Pickling Lime (In the Canning Section of your Supermarket)
3 Quarts Water
1 Quart Vinegar
1/2 Cup Salt
1 Teaspoon Alum Per Jar
Soak Cucumbers in Lime Water for at least 4 hours (Follow directions on Pickling Lime to make Lime Water). Boil Jars in a large pot. Boil Lids and Rings separately in a smaller pot. Boil Vinegar, Water, and Salt in another large pot. Remove Jars. Put Grape Leaf, Garlic Clove, Dill Sprig, and Onion Chunk in bottom of Jar while Jar is still hot. Pack Cucumbers tightly in Jar and sprinkle with 1 Teaspoon of Alum. Pour Vinegar, Water, and Salt mixture over Cucumbers. Remove Lids and Rings from boiling water and Seal Jars tightly while Lids and Rings are still hot. Follow Manufacturer’s Directions for Sealing your Jars.
Hot Sweet Freezer Pickles
3 1/2 Cup Thinly Sliced Cucumbers
1 Medium Onion – Separated into rings
2 Jalapeño Peppers – Diced
2 Large Cloves of Garlic
1 Teaspoon Salt
1 Cup Sugar
1 Cup Vinegar
1/3 Cup Water
Freezer Safe Container
Place Cucumbers, Onion, Jalapeños, and Garlic Cloves in Freezer Container. Boil Sugar, Water, and Vinegar until Sugar dissolves. Pour into Freezer Container and place in Freezer. Thaw when ready to eat.
These recipes will get you started on your way to new pickle memories and were submitted by our very own Retail Manager, Claudette Parks. But don’t let your Pickle Creativity stop here. Head on over to Cooks.com for even more Pickle-liscious ideas! And when someone asks if you’re going to eat that pickle, go ahead and say “Why yes I am! After all, I made that pickle!”
The sun is still shining, and we are loving every warm minute of it! Why it’s been so pretty and warm here lately, we’ve almost forgotten about Snowmaggedon that seemed to linger forever just a few short weeks ago. We’ve even replaced our coats and gloves with short sleeve t-shirts and sunglasses! And I, myself, have witnessed the more daring and brave locals don shorts and flip-flops as they bask in the sun’s inviting glow. After all that time cooped up inside, it’s no wonder that this weather change has us all out and ready to play in our gardens.
The Cole Crops have been mighty popular this week and seem to be flying off the shelves as quickly as we stock them. But we still have plenty of Cabbage, Cauliflower, Broccoli and Brussel Sprouts to go around. And the avid gardeners out there are snatching up tomatoes and peppers too, tho you really shouldn’t plant them outside until after Easter. We also just got in our Muscadines, which can be planted right now.
But we are really excited about our new stock of Fruit Trees and Perennials!!! Apples, Peaches, Nectarines, and Plums!!! Can you say Yum, Yum??? And we currently have over 25 Different Perennials in stock too! Add that to the breath-taking Spring Bedding Plants that are in full bloom, and you’ve got yourself a virtual buffet of Spring Treats to keep you busy in your garden for hours on end.
So come on, break out those short-sleeved shirts and go dig in the dirt! It’s fun, we promise!!!
I don’t know if you’ve noticed, but the Sun seems to have reappeared. No, I’m serious, take a peek outside. Yep, that’s the sun! And he brought a friend with him this time…warmer weather! The forecast is plum full of 60 degree temps ahead of us!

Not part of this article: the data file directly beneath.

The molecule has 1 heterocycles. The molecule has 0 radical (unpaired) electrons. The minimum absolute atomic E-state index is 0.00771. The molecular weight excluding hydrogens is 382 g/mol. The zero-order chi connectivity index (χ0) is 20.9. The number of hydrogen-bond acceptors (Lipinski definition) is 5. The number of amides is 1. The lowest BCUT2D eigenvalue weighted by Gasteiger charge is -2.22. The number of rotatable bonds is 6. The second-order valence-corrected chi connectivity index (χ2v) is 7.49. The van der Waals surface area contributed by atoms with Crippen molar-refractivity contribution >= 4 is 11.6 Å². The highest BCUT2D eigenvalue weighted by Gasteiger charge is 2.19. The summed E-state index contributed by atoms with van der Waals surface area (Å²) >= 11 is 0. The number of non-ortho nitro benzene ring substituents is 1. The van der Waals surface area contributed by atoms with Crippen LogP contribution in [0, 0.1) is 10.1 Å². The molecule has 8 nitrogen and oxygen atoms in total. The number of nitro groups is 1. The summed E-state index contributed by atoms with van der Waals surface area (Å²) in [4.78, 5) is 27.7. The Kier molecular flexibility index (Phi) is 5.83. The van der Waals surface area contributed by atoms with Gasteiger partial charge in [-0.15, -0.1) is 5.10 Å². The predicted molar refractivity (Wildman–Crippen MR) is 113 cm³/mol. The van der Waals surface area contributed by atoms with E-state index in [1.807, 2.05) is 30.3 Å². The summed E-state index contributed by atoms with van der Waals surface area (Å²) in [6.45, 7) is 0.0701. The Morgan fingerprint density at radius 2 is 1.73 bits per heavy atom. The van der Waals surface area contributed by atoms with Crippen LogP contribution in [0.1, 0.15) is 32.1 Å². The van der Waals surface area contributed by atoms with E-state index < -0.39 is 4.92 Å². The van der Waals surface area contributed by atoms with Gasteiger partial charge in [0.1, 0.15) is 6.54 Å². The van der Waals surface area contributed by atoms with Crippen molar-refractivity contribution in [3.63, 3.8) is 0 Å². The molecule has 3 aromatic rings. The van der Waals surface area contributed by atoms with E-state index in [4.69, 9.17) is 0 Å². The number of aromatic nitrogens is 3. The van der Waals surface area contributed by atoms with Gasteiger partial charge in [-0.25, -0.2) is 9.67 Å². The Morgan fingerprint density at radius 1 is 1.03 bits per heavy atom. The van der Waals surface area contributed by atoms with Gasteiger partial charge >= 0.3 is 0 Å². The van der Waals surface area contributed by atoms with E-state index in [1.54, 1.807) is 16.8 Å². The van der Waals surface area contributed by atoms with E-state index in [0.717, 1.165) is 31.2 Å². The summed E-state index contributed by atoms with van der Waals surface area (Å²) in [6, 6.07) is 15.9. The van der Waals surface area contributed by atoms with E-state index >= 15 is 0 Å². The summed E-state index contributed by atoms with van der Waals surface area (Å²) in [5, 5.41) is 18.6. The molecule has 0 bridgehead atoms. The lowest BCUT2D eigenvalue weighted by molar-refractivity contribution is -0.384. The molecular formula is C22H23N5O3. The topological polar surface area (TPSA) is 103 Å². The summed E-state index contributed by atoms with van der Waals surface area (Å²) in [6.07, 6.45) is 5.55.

Now that doesn’t mean you should break out the swimsuits just yet, or even pack away your jackets and coats. But it does seem to support the theory that Spring, at long last, is here. And thank goodness, because we were getting tired of all that snow!
As is tradition at the beginning of March, we have all of your Cole Crops ready to go for that first round of Spring Veggie planting. Lettuce, Strawberries, Cabbage, Onions, Cauliflower, Broccoli, Brussel Sprouts, and Eggplants are all eagerly awaiting to become part of your garden. Tomatoes and Peppers are ready as well. Remember you don’t want to plant your tomatoes and peppers outside until after Easter, but you can keep them inside until then.
And for those of you who just can’t stand to see a world without flowers any longer now that the snow has melted, we have some color in bloom as well. Snapdragons, Dianthus, Dusty Miller, and Petunias are wonderful plants that flourish in this early Spring weather.
Yes, it’s official. Spring is here. See you at the Greenhouse!!!
As we cross our fingers and hold our breath, we’re saying ‘Adios’ to Snow and ‘Hello’ to Spring! Oh yes, it may not seem like it right now with the blustery temperatures the south has been toting, but we can assure you, Spring is just around the corner! And we are very excited it is on its way!
Now you know that Spring just wouldn’t be Spring without a veggie garden growing all those warmer-weather treats we know and love. There’s just something about fresh veggies that make us want to dust off the Bar-B-Que grills, grab our sunglasses, and toss a little ball around in the back yard with the munchkins in our lives. And here at Parks Brothers, we’ve been busy bees getting your Spring Veggies ready just for you.
Cabbage, Onions, Broccoli, and Strawberries are the first crops up for grabs.
Clay – aka The Plant Inspector
Remember you can start planting your veggies at the beginning of March! Now all you have to do is find those sunglasses…